Officials Investigate Segmented Pipe in San Bruno Explosion

Possible Negligence in San Bruno Fire

As officials from the NTSB and PG&E continue their investigation into the cause of the San Bruno gas explosion, state investigators have turned their attention to a segmented pipe that had been classified as “high risk” due to its proximity to homes in the area. Responsible for the deaths of at least four people, destroying and damaging several homes, and injuring 60 people, the cause of the San Bruno gas explosion isn’t yet clear. However, several people reported smelling gas in the area days before the explosion.

Section of Segmented Pipe Attracts Attention of Investigators

The section of pipe in question consists of 28-foot section that isn’t solid and seamless but rather appears to be made up of segments welded together. Concerned that a pipe made up of segmented sections is more prone to leaks, corrosion, and wear, the NTSB has asked PG&E to explain why they would use a pipe constructed in this way as part of a gas line. The pipeline that exploded appears to have been installed in 1956 when there were fewer homes in the area.

As population in the area increased, more homes were built nearer to the gas line, resulting in its “high risk” designation. As a result, the line was not outfitted with automatic shut-off valves but manual ones. Christopher Hart, Vice Chairman of the NTSB, has indicated they will be looking closely at what role the manual shut-off valve may have played in the explosion.

Liability, Injury Claims, and the San Bruno Gas Explosion

While investigators continue to determine the cause of the San Bruno natural gas explosion, it’s important for effected homeowners and injury victims to contact their insurance carrier and an attorney. Even though initial information indicates PG&E may have acted negligently in not properly responding to earlier reports of the smell of gas, someone digging in the area may have caused the explosion. As a result, responsibility for the San Bruno gas explosion may be attributable to a contractor, homeowner, PG&E or a combination of all three. Here, legal issues surrounding liability and subrogation can complicate issues and create unnecessary difficulties for injured people and homeowners trying to recover what they’ve lost.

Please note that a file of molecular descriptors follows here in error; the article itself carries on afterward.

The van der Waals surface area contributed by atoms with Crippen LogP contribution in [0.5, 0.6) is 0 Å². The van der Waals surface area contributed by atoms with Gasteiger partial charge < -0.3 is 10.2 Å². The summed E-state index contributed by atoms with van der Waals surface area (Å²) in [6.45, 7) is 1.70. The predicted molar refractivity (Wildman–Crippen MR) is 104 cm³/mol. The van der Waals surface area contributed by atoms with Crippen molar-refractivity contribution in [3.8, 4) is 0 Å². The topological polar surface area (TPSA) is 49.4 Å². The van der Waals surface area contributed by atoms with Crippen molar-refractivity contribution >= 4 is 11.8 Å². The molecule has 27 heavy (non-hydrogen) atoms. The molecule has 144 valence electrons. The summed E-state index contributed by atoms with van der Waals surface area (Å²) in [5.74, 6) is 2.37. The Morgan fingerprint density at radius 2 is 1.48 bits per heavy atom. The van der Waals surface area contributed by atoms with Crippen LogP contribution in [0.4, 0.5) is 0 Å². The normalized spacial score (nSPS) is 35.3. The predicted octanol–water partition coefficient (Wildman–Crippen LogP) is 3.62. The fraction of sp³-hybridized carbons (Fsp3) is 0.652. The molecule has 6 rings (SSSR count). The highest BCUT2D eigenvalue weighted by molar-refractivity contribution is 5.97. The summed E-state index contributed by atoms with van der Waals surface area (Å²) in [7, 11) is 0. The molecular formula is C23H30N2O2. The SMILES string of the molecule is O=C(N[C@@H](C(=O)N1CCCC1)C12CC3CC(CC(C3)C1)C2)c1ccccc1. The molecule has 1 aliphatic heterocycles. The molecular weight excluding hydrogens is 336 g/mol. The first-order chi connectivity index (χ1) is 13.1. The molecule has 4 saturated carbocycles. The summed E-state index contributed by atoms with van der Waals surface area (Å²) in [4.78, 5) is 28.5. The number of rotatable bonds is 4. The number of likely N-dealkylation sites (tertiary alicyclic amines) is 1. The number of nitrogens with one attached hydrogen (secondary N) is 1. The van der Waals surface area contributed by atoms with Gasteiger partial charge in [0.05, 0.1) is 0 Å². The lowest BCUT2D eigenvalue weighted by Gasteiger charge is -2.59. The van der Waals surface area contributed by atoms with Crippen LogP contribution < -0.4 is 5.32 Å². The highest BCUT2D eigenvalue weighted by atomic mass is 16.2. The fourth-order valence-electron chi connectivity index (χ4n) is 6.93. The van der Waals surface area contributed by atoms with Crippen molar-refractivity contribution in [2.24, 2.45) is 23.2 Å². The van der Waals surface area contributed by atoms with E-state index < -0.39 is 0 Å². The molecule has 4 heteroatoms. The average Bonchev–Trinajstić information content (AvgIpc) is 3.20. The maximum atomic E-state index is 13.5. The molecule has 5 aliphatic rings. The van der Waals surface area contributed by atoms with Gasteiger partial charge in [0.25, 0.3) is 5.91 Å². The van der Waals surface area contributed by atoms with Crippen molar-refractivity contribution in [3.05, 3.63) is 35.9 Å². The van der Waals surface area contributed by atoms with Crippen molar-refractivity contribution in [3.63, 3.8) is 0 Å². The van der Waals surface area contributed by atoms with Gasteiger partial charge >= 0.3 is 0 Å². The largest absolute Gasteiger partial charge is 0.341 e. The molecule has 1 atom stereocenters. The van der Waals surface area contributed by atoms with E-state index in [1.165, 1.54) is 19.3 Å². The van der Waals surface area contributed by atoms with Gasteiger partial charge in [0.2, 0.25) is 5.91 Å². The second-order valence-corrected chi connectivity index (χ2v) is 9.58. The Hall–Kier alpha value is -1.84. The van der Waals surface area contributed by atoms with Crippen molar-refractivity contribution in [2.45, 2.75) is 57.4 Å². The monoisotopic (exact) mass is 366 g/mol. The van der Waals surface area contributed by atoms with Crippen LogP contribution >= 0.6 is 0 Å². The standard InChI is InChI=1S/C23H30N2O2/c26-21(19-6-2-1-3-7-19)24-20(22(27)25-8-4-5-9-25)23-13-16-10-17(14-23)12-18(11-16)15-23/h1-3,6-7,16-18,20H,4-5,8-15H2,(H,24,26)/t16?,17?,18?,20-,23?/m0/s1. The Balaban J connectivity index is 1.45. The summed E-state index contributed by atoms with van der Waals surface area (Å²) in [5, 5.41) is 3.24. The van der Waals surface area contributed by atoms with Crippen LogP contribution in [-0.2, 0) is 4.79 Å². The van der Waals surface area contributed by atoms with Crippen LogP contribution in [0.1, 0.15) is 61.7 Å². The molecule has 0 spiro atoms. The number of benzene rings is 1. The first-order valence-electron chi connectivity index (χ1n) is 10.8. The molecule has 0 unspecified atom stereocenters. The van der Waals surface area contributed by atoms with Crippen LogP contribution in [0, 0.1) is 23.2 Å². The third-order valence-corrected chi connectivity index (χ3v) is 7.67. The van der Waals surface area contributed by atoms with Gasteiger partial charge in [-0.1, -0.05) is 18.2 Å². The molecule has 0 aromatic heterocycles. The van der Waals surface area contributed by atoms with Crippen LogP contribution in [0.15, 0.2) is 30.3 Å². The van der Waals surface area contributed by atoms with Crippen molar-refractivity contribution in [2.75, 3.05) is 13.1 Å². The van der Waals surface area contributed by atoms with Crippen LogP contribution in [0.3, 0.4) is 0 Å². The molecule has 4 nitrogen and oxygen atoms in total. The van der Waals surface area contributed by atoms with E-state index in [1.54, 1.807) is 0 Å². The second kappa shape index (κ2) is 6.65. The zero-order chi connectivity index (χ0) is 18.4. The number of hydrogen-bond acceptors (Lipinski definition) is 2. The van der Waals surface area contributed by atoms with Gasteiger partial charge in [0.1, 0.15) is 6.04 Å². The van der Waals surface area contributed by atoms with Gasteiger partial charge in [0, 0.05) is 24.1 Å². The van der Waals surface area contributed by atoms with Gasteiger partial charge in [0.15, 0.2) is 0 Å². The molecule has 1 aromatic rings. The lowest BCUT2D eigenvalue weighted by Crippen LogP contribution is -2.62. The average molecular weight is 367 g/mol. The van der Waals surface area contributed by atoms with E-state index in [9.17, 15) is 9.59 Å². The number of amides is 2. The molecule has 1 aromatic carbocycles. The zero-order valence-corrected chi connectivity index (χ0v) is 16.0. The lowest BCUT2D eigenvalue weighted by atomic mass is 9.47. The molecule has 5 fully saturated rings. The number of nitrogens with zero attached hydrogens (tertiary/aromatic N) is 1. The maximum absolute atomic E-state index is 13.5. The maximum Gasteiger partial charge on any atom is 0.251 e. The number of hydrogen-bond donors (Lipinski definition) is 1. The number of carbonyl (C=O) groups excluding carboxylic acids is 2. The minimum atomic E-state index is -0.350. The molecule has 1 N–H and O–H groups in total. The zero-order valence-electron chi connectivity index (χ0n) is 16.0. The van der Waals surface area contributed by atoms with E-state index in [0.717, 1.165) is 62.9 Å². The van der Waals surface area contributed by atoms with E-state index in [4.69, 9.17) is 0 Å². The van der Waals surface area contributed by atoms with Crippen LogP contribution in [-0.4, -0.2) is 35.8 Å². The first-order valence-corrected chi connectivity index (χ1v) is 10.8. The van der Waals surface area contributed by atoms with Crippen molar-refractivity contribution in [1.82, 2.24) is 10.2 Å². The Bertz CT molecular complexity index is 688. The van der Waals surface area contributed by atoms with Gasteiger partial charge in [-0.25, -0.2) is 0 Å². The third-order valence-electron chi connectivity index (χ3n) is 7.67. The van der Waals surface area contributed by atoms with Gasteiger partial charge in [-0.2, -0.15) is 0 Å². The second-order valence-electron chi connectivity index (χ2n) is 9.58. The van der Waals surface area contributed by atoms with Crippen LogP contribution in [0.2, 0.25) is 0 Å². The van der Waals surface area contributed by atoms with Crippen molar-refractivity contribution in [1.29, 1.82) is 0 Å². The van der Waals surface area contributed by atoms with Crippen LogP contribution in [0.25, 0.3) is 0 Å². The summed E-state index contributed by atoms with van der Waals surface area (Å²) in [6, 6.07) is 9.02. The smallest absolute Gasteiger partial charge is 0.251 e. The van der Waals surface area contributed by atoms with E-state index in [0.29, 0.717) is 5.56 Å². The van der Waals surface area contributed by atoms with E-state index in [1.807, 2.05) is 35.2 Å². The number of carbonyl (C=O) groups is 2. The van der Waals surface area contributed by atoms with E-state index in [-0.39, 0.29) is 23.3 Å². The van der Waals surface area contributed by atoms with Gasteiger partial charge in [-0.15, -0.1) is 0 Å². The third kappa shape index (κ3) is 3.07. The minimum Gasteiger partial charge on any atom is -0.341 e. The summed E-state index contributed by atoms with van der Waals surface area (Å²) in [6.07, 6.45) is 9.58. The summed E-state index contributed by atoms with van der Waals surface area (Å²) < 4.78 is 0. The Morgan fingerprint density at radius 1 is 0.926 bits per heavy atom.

Legal Representation – Protecting Your Interests and Rights

In order to protect your interests and rights, it’s important to work with an experienced team of personal injury attorneys who can ensure your insurance company honors all of their commitments in a timely, transparent manner. Additionally, taking photos of your property and documenting your injuries are also important should the need to go to trial arise at some point in the future.

With four office locations throughout the Bay Area – San Francisco, Oakland, San Rafael, and San Jose – the personal injury law office of Weber & Nierenberg has helped countless people and families recover compensation for injuries and property loss. We’ve represented a number of clients in cases involving carbon monoxide poisoning and understand the issues involved in the maintenance and installation of natural gas pipelines.

For more information regarding our practice or to speak with one of our attorneys for a free consultation, call San Bruno gas explosion attorneys at Weber & Nierenberg at 415-788-3900 or toll free at 1-866-288-6010 today. If you prefer you can email us and we will contact you shortly.